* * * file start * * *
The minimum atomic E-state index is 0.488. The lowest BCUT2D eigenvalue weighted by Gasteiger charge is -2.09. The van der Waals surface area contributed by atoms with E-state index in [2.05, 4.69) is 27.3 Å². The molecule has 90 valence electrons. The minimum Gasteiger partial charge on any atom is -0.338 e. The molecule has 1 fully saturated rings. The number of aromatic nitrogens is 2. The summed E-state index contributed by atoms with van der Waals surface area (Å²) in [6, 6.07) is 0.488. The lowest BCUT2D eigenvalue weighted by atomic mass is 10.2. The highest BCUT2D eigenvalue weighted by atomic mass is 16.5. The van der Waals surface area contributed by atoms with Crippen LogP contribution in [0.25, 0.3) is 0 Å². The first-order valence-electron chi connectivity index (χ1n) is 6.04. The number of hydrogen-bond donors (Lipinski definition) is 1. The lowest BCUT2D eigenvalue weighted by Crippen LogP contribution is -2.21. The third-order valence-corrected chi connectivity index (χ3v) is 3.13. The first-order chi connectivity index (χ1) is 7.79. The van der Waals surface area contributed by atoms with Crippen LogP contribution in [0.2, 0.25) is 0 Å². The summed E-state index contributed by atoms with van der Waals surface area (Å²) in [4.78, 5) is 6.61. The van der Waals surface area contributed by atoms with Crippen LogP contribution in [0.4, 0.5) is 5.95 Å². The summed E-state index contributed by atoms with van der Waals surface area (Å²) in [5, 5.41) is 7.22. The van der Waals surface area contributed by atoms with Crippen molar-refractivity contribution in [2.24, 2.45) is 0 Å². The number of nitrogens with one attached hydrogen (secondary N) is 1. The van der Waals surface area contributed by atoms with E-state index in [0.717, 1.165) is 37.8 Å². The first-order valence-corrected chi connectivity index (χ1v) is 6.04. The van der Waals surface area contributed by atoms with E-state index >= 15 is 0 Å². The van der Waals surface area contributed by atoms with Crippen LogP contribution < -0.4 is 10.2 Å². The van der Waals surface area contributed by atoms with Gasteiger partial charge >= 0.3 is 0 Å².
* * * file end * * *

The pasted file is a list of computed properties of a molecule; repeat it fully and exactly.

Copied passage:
The minimum atomic E-state index is 0.488. The lowest BCUT2D eigenvalue weighted by Gasteiger charge is -2.09. The van der Waals surface area contributed by atoms with E-state index in [2.05, 4.69) is 27.3 Å². The molecule has 90 valence electrons. The minimum Gasteiger partial charge on any atom is -0.338 e. The molecule has 1 fully saturated rings. The number of aromatic nitrogens is 2. The summed E-state index contributed by atoms with van der Waals surface area (Å²) in [6, 6.07) is 0.488. The lowest BCUT2D eigenvalue weighted by atomic mass is 10.2. The highest BCUT2D eigenvalue weighted by atomic mass is 16.5. The van der Waals surface area contributed by atoms with Crippen LogP contribution in [0.25, 0.3) is 0 Å². The first-order valence-electron chi connectivity index (χ1n) is 6.04. The number of hydrogen-bond donors (Lipinski definition) is 1. The lowest BCUT2D eigenvalue weighted by Crippen LogP contribution is -2.21. The third-order valence-corrected chi connectivity index (χ3v) is 3.13. The first-order chi connectivity index (χ1) is 7.79. The van der Waals surface area contributed by atoms with Crippen LogP contribution in [0.2, 0.25) is 0 Å². The summed E-state index contributed by atoms with van der Waals surface area (Å²) in [4.78, 5) is 6.61. The van der Waals surface area contributed by atoms with Crippen LogP contribution in [0.4, 0.5) is 5.95 Å². The summed E-state index contributed by atoms with van der Waals surface area (Å²) in [5, 5.41) is 7.22. The van der Waals surface area contributed by atoms with Crippen molar-refractivity contribution in [2.24, 2.45) is 0 Å². The number of nitrogens with one attached hydrogen (secondary N) is 1. The van der Waals surface area contributed by atoms with E-state index in [0.717, 1.165) is 37.8 Å². The first-order valence-corrected chi connectivity index (χ1v) is 6.04. The van der Waals surface area contributed by atoms with E-state index >= 15 is 0 Å². The van der Waals surface area contributed by atoms with Crippen LogP contribution < -0.4 is 10.2 Å². The van der Waals surface area contributed by atoms with Gasteiger partial charge >= 0.3 is 0 Å².